A woman looks at Dongguang Church in Shenyang, northeast China. The regulation of religious groups in China is more influenced by political factors than anti-religion sentiments, says Richard Mouw. (Photo: Open Doors International)

According to Richard Mouw, Christians in China are not facing increased persecution as much as a growing pressure to conform to Beijing’s policies.

In an article for the Religion News Service, he writes that, after years of travelling to and within China, he has observed that “friendliness toward religion has been a matter of official policy in recent years. In 2007, the government’s 17th Party Congress called for religious groups ‘to actively participate in building up a harmonious society’.”

Although there are incidents where pastors are placed under house arrest or the police disrupts church services, the “regulation of religious groups” is more influenced by political factors than anti-religion sentiments, says Mouw.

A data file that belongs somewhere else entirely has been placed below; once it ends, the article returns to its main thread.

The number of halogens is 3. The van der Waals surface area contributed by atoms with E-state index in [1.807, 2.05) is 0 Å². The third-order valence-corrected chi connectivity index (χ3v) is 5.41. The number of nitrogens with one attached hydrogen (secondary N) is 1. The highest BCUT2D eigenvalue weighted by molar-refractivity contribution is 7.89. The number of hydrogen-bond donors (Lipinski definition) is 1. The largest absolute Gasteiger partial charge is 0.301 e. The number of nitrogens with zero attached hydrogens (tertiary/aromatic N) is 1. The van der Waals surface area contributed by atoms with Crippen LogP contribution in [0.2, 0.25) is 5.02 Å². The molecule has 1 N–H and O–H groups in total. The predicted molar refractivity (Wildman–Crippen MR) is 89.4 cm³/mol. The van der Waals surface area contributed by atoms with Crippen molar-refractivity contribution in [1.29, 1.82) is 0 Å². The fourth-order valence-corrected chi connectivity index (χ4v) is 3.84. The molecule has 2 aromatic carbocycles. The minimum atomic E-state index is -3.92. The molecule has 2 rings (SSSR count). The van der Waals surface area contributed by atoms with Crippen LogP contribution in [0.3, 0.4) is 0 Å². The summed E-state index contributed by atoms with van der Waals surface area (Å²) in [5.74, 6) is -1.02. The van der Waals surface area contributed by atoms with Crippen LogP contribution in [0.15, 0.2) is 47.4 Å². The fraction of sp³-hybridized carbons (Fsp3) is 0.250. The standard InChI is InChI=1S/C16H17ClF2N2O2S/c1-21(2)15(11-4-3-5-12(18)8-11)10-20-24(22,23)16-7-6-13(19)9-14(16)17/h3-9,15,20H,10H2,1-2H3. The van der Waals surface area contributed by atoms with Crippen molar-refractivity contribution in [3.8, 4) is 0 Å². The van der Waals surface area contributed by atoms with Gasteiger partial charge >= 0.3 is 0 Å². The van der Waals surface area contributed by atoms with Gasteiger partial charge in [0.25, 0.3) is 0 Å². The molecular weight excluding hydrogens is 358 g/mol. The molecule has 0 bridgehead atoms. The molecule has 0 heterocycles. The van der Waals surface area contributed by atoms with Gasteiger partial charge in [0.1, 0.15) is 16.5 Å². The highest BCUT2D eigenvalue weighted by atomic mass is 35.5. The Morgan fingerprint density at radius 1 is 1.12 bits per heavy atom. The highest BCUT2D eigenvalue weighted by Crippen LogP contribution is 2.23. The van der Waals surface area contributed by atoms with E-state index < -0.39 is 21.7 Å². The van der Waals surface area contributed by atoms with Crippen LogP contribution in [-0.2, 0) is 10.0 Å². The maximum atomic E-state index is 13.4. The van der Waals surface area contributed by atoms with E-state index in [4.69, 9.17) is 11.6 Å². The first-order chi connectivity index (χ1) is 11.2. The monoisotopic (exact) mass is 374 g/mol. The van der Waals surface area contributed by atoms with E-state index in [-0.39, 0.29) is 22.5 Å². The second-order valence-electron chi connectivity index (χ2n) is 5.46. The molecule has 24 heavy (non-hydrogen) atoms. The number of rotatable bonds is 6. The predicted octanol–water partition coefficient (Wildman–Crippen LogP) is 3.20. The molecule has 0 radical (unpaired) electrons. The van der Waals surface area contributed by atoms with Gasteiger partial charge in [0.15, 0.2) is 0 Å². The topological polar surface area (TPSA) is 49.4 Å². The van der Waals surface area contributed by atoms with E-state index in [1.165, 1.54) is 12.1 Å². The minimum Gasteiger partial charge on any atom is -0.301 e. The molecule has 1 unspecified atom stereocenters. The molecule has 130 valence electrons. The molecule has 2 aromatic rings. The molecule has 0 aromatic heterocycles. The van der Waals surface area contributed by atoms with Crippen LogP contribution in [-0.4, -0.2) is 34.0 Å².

In trying “to control the forces that have been unleashed by the expanding market system”, he says President Xi Jinping is performing a difficult balancing act between competing forces within the Communist Party, while also trying to stop the rise of Islamic extremism in certain parts of the country.

Given this situation, Mouw says “it is important for the Chinese president to keep the pressure on elements in the culture that could make him look weak. Thus his message to religious groups: ‘Don’t do things that will make me impose more restrictions’.”

Christian human rights activist released

Meanwhile the Chinese Christian human rights activist and leader of the New Citizens’ Movement, Xu Zhiyong, was released from prison on Saturday morning (15 July), having served four years forgathering a crowd to disturb public order”, reports Reuters.

Xu was in good health and has no plans other than to be home with his family, his lawyer, Zhang Qingfang, said.

Zhang said he had informed Xu about recent developments during his imprisonment, including the death of fellow activist and Nobel Peace Prize laureate Liu Xiaobo. Zhang told Reuters Xu was “upset” upon hearing the news.

Xu, a lawyer and prominent activist, was convicted after he campaigned for children’s rights and against corruption.

He first gained prominence in 2003 for helping families affected by contaminated baby formula, and migrant workers without access to healthcare and education. His New Citizens’ Movement attracted hundreds of people, and his conviction was condemned by human rights groups and diplomats.